The defendant was convicted of four counts of aggravated assault and one count of criminal trespass to property. The assault charges were based on evidence that pellets from a shotgun blast fired by the defendant struck three victims and that a fourth victim was placed in reasonable apprehension of violent injury. The victim named in Count I received numerous shotgun pellets in his legs and thighs. The defendant enumerates as error the trial court's denial of his motion for directed verdict as to the other three assault counts. Held:
1. "It is only where the evidence demands a verdict of not guilty that it is error for the trial court to refuse to grant a motion for a directed verdict of acquittal." Muhammad v. State, 243 Ga. 404
, 407 (254 SE2d 356
) (1979). The victims named in Counts II and III testified that the pellets from the shotgun struck them, but caused no injury. "[T]here is no requirement that a victim be actually injured and the crime is complete without proof of injury." Clark v. State, 149 Ga. App. 641 (2) (255 SE2d 110) (1979)
. The trial court did not err in its denial of the motion for directed verdict as to these counts.
2. In Count IV, the indictment alleges that a shotgun was fired in the direction of Nellie Cruse, "placing her in reasonable apprehension of receiving a violent injury." The only testimony relevant to that count is that of the named victim, who unlike the other victims, was in her house at the time the shot was fired. She testified that she heard what sounded like a shot outside but did not know that it was one. There was no evidence indicating her whereabouts in relation to the trajectory of the shot or the line of fire. "The offense of aggravated assault has two essential elements: (1) that an assault (as defined in Code 26-1301 (Ga. L. 1968, pp. 1249, 1280)) was committed on the victim; and (2) that it was aggravated by (a) an intention to murder, to rape, or to rob, or (b) use of a deadly weapon as provided in Code 26-1302. The term 'assault' is a legal word of art . . . A simple assault . . . is necessarily a lesser included offense of the greater crime of aggravated assault and is an essential part thereof." Smith v. State, 140 Ga. App. 395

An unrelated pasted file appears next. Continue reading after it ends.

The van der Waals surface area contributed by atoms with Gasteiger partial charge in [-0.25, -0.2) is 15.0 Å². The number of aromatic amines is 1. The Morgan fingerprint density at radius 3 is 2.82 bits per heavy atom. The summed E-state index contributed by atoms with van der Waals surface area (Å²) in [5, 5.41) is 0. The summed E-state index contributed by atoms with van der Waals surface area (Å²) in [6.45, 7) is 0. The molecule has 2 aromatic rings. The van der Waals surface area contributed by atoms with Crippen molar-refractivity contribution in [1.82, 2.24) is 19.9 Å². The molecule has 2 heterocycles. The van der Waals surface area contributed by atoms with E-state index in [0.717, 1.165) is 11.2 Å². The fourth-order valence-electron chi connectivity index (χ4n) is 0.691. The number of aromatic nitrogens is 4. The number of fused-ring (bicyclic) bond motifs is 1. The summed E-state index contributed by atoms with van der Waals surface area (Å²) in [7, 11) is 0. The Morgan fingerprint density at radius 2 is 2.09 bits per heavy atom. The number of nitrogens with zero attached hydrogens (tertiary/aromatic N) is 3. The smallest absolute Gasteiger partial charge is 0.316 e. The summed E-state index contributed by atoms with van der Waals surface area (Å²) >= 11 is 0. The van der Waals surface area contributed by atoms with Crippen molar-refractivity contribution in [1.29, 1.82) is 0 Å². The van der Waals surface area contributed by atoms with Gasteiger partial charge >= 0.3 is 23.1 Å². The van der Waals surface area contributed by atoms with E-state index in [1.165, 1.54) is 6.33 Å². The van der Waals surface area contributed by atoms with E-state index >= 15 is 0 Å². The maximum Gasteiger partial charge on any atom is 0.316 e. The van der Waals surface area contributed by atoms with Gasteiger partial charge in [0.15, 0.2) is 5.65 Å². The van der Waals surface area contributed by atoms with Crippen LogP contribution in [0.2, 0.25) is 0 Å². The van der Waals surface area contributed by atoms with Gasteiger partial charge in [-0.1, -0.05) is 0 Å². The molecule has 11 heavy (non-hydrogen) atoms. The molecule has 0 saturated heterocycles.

, 396 (231 SE2d 143
) (1976). "A person commits simple assault when he either (a) attempts to commit a violent injury to the person of another or (b) commits an act which places another in reasonable apprehension of immediately receiving a violent injury." Code Ann. 26-1301. There is no evidence that Nellie Cruse was the intended victim of violent injury. We also conclude that there was insufficient evidence upon which to base a finding that she was in reasonable apprehension of harm from the sound she heard. Accordingly, the defendant's conviction upon Count IV must be reversed.
3. The defendant also enumerates as error the trial court's charge that criminal trespass is a lesser included offense of criminal damage to property. The trial court charged on the lesser offense because the state failed to prove that the damage alleged exceeded $100. Code Ann. 26-505 (b) defines an included crime as "one that differs from the crime charged only in the respect that a less serious injury or risk of injury to the same . . . property . . . suffices to establish its commission." Code Ann. 26-1502 (a) (Criminal Damage to Property in the Second Degree) and Code Ann. 26-1503 (a) (Criminal Trespass) define identical crimes except for the amount of damage required for conviction. This enumeration of error is without merit.
4. Lastly, the defendant contends that his motion for mistrial was erroneously denied after a state's witness stated that he had offered to take a lie detector test. The remark was unresponsive to any question posed to the witness, and the trial court's offer to provide a curative instruction to the jury was declined by defendant's counsel. Not every reference to a lie detector requires reversal. See Herlong v. State, 236 Ga. 326 (223 SE2d 672) (1976)
. The reference to a lie detector test here "was only a rather insignificant reference to a polygraph test and nothing of substance was mentioned, including whether the test was passed or failed or whether indeed one was given." Roberts v. State, 243 Ga. 604 (2) (255 SE2d 689) (1979)
. See also Porter v. State, 237 Ga. 580 (229 SE2d 384) (1976)
. We find no abuse of the trial court's discretion in denying the motion for mistrial.
Rafe Banks III, District Attorney, Wallace W. Rogers, Assistant District Attorney, for appellee.